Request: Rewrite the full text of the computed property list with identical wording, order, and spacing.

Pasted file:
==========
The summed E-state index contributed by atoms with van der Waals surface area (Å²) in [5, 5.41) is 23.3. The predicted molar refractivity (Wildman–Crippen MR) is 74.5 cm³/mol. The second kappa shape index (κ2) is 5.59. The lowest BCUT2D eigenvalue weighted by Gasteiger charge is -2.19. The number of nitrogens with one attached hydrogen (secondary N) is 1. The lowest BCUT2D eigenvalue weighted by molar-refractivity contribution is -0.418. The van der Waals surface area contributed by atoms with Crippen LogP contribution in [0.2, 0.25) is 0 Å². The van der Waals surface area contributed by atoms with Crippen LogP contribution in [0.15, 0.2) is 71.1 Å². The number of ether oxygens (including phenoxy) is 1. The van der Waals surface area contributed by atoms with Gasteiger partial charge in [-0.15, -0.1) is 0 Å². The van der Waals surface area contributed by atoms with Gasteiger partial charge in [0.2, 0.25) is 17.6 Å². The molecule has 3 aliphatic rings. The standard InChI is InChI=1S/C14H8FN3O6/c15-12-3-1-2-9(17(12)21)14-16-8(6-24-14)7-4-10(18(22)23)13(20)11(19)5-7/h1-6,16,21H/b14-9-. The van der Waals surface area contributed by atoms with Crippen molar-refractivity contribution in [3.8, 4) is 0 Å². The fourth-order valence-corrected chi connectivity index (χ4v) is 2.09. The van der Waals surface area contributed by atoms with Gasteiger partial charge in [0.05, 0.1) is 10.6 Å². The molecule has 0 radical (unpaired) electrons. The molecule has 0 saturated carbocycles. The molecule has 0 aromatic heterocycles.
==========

The summed E-state index contributed by atoms with van der Waals surface area (Å²) in [5, 5.41) is 23.3. The predicted molar refractivity (Wildman–Crippen MR) is 74.5 cm³/mol. The second kappa shape index (κ2) is 5.59. The lowest BCUT2D eigenvalue weighted by Gasteiger charge is -2.19. The number of nitrogens with one attached hydrogen (secondary N) is 1. The lowest BCUT2D eigenvalue weighted by molar-refractivity contribution is -0.418. The van der Waals surface area contributed by atoms with Crippen LogP contribution in [0.2, 0.25) is 0 Å². The van der Waals surface area contributed by atoms with Crippen LogP contribution in [0.15, 0.2) is 71.1 Å². The number of ether oxygens (including phenoxy) is 1. The van der Waals surface area contributed by atoms with Gasteiger partial charge in [-0.15, -0.1) is 0 Å². The van der Waals surface area contributed by atoms with Gasteiger partial charge in [0.2, 0.25) is 17.6 Å². The molecule has 3 aliphatic rings. The standard InChI is InChI=1S/C14H8FN3O6/c15-12-3-1-2-9(17(12)21)14-16-8(6-24-14)7-4-10(18(22)23)13(20)11(19)5-7/h1-6,16,21H/b14-9-. The van der Waals surface area contributed by atoms with Crippen molar-refractivity contribution in [3.8, 4) is 0 Å². The fourth-order valence-corrected chi connectivity index (χ4v) is 2.09. The van der Waals surface area contributed by atoms with Gasteiger partial charge in [0.05, 0.1) is 10.6 Å². The molecule has 0 radical (unpaired) electrons. The molecule has 0 saturated carbocycles. The molecule has 0 aromatic heterocycles.